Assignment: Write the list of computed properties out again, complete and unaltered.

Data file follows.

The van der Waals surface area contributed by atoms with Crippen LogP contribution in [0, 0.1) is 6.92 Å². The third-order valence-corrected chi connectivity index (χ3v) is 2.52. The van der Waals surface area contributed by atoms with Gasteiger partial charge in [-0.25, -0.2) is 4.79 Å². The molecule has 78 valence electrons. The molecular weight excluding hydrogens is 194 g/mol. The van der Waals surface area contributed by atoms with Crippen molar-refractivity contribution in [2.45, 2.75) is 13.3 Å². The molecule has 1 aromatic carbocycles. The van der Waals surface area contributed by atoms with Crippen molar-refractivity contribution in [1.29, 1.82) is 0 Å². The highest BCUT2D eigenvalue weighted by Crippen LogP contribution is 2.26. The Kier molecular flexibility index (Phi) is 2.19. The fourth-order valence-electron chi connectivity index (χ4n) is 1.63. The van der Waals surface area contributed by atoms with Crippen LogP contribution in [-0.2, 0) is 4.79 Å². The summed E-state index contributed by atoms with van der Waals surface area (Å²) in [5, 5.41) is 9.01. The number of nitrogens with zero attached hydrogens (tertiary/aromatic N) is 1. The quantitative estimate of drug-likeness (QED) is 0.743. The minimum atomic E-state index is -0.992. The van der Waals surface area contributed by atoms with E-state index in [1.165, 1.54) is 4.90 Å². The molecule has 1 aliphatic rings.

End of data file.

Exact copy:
The van der Waals surface area contributed by atoms with Crippen LogP contribution in [0, 0.1) is 6.92 Å². The third-order valence-corrected chi connectivity index (χ3v) is 2.52. The van der Waals surface area contributed by atoms with Gasteiger partial charge in [-0.25, -0.2) is 4.79 Å². The molecule has 78 valence electrons. The molecular weight excluding hydrogens is 194 g/mol. The van der Waals surface area contributed by atoms with Crippen molar-refractivity contribution in [2.45, 2.75) is 13.3 Å². The molecule has 1 aromatic carbocycles. The van der Waals surface area contributed by atoms with Crippen molar-refractivity contribution in [1.29, 1.82) is 0 Å². The highest BCUT2D eigenvalue weighted by Crippen LogP contribution is 2.26. The Kier molecular flexibility index (Phi) is 2.19. The fourth-order valence-electron chi connectivity index (χ4n) is 1.63. The van der Waals surface area contributed by atoms with Crippen LogP contribution in [-0.2, 0) is 4.79 Å². The summed E-state index contributed by atoms with van der Waals surface area (Å²) in [5, 5.41) is 9.01. The number of nitrogens with zero attached hydrogens (tertiary/aromatic N) is 1. The quantitative estimate of drug-likeness (QED) is 0.743. The minimum atomic E-state index is -0.992. The van der Waals surface area contributed by atoms with E-state index in [1.165, 1.54) is 4.90 Å². The molecule has 1 aliphatic rings.